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Reliable and affordable access to the internet has become an essential need for most Nebraskans and is a common concern expressed by constituents in District 38. Many rural residents have significant challenges with speed and reliability of land-based internet service, and instead must turn to wireless providers to gain internet access. In fact, over half of internet access is currently via wireless devices rather than traditional computers connected to wired internet service providers.
Each generation of wireless technology brings with it a 10 fold increase in speed and capability. Increasing sophistication of applications and the sheer volume of data being exchanged during even basic tasks makes the deployment of the next generation of wireless infrastructure, known as 5G for 5th Generation, critical for rural Nebraskans.
This past week the Nebraska Legislature saw defeat of a bill critical to laying the foundation for deployment of 5G technology in Nebraska. Ironically, much of the opposition of the bill came from rural communities who would not be impacted directly by the bill’s provisions, but have the most to gain from a rapid upgrade to 5G technology.
The bill, LB 389, was written to provide consistency and facilitate the deployment of small cell technology in Nebraska’s urban centers. If you have ever been at an arena or stadium in Omaha or Lincoln for an event and been unable to send a text or access the internet from your phone, you experienced the need for small cell deployment. A typical cell tower has a coverage radius of several miles. When use is high, such as when ten thousand people are in a single arena, the coverage area of a cell tower shrinks and congestion occurs. Small cell devices are placed on utility poles in areas of high density use to provide network access.
Currently cities have the ability to charge whatever they want for a wireless provider to “lease” space on a publicly owned pole to install a small cell unit. The city of Lincoln charges $2,000 annually for each device. That is a cost that is passed along to you, the wireless consumer. For the governments of Lincoln and Omaha, these fees represent revenue streams that you experience no differently than a tax on your wireless bill. Each city also has its own process and restrictions for applying for placement. This patchwork of regulations and excessive cost has hindered the widespread installation of small cell technology in Nebraska’s urban centers.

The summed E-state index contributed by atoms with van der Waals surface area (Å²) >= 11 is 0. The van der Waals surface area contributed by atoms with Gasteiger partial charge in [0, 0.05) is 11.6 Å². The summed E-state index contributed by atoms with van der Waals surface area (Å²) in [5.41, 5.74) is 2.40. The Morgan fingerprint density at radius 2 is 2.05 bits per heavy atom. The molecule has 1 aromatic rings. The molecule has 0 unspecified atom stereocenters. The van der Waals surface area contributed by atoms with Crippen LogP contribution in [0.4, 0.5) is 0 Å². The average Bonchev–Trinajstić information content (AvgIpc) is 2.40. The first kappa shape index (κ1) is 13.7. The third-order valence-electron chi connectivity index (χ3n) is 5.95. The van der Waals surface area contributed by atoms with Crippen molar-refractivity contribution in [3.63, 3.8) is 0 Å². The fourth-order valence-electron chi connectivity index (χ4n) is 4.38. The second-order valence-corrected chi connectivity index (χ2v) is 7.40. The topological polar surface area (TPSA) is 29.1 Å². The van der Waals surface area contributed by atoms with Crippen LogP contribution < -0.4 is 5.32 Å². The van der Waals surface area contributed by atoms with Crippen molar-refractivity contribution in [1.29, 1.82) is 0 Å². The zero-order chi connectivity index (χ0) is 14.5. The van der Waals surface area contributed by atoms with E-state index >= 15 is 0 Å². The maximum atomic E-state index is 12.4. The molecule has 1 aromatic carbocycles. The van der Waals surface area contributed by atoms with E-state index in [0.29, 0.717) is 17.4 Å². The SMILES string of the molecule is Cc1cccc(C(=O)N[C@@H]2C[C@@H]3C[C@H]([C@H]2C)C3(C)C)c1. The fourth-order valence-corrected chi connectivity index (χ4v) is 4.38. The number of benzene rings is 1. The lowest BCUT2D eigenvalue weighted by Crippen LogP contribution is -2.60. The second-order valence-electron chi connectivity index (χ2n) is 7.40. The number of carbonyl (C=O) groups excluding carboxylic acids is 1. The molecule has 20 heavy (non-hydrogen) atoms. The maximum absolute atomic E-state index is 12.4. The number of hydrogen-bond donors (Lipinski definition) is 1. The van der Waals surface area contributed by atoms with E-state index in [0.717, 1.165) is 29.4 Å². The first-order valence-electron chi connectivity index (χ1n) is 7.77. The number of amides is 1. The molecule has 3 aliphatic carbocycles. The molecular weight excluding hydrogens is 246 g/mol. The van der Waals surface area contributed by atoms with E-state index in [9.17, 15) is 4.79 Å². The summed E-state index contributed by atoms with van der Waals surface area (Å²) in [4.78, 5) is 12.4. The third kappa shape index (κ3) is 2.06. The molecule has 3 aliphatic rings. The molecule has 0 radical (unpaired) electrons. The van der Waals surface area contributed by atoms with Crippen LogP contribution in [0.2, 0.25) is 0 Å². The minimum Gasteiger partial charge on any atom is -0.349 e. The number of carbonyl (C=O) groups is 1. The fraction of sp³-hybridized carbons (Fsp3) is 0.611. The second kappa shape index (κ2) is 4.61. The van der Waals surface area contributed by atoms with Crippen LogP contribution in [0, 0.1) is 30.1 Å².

There are lots of things mounted on public utility poles. In Nebraska, these are poles owned by you, the ratepayer. The practice is so common that NPPD has a set rate for “leasing” this space. It is $11.50 each year. The placement of small cell devices does not result in increased costs for the city. It does, however, provide an important consumer service to the taxpayers who own the infrastructure.
Small cell technology will never be deployed in the small towns across Nebraska. They are used only in situations where thousands of data users are concentrated in a very small area of a few city blocks. Despite this fact, many rural communities, including several in District 38, actively lobbied against the legislation with false claims. Unfortunately, their opposition has created serious consequence for rural Nebraskans. Nebraska now goes to the back of the line for 5G deployment, which delays the technology for several years.
With the increased speed and data transfer afforded by 5G technology, congestion in high density urban areas will be magnified. In order to accommodate the increased traffic, deployment of an extensive small cell network in Lincoln and Omaha will be required before upgrading Nebraska’s cellular network to 5G. The barriers of cost and regulation established by cities to generate revenue has a very real and profound cost to all Nebraskans, beyond the increase on their cell phone bills.
Nebraska had an opportunity to streamline a regulatory process and facilitate better technology access at a lower cost, a process already adopted in 15 states almost unanimously. It highlights the need for voters to know clearly how their local elected officials are lobbying on legislative issues and the impacts of their efforts. Rural Nebraskans will be paying the price for years of the failure of their local officials to study and understand this very important issue.